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Management consulting isn't a science, it's a party trick.
August 7, 2011 6:42 PM   Subscribe

"Taylor always said that scientific management would usher in a "mental revolution," and it has. Modern life is Taylorized life, the Taylor biographer Robert Kanigel observed, a dozen years back. Above your desk, the clock is ticking; on the shop floor, the camera is rolling. Manage your time, waste no motion, multitask: your iPhone comes with a calendar, your car with a memo pad. "Who is Schmidt?" journalists wanted to know, a century ago. Vell, ve are." [The history of management consulting]
posted by vidur (30 comments total) 20 users marked this as a favorite

 
This post seems kinda familiar.
posted by subversiveasset at 7:01 PM on August 7, 2011


The article is from 2009. I couldn't find it as a double. Sorry if I missed something.
posted by vidur at 7:03 PM on August 7, 2011


I'd rather geeks rans shit than schmoozers. Geeks credit is assigned equitably.
posted by jeffburdges at 7:15 PM on August 7, 2011 [1 favorite]


"Geeks credit is assigned equitably."

But according to what geeks think is important. No different to Taylor et. al, really…
posted by Pinback at 7:19 PM on August 7, 2011 [1 favorite]


But according to what geeks think is important.

Haha right, wasn't there an ask me by a female programmer recently who got a "you don't fit in, you might want to look for a new job " speech from her manager because she had an iphone and not and android phone?
posted by Ad hominem at 7:39 PM on August 7, 2011 [6 favorites]


It's probably familiar because it ran in the New Yorker. But it's a great piece. We're all Taylorized; the American education system is Taylorized. I was a big fan of this article when it came out because it helped contextualize the Gilbreths, of "Cheaper by the Dozen" fame. There's lots more information out there about time & motion studies and scientific management.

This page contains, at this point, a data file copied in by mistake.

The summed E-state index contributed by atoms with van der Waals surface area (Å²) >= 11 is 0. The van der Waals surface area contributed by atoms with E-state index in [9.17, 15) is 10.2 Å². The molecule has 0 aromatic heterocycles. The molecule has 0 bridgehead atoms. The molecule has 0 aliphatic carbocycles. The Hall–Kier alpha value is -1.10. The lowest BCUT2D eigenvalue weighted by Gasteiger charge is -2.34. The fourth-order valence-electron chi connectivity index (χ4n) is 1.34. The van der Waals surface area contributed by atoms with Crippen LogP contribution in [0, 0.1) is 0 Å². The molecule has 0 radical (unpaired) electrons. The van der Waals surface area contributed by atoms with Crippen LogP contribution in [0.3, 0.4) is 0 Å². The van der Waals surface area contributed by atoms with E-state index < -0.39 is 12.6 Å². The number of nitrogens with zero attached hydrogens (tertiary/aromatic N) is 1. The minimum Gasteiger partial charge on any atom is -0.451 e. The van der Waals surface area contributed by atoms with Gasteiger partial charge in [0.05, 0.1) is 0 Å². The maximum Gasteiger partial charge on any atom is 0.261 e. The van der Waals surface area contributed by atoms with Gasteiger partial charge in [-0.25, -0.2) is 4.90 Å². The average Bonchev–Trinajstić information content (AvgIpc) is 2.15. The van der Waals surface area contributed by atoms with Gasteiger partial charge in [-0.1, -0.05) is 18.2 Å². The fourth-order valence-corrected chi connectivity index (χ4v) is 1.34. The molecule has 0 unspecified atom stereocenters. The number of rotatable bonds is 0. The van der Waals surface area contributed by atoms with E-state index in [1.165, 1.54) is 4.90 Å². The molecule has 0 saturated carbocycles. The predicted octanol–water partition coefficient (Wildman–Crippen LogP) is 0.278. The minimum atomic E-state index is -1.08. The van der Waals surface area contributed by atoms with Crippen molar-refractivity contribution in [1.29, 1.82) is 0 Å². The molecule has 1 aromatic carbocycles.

posted by Miko at 7:44 PM on August 7, 2011


wow this article was great. Excellent. I loved how it spent a lot of time talking about the people behind Taylor.
posted by rebent at 7:47 PM on August 7, 2011


I've worked for geeks several times and I've never met a more passive-aggressive bunch with their own weird rules and rituals. Give me the schmoozers.
posted by Ghostride The Whip at 7:51 PM on August 7, 2011 [5 favorites]


As I recall the article claims that taylorism and scientific management is at heart based on fraud. The "data" that went into the time and motion studies was made up. When this came out I hoped it would have had a bigger splash. But I guess our society is too invested in it and the whole MBA business school tree that grew from the seed of taylorism.
posted by Chekhovian at 8:12 PM on August 7, 2011 [2 favorites]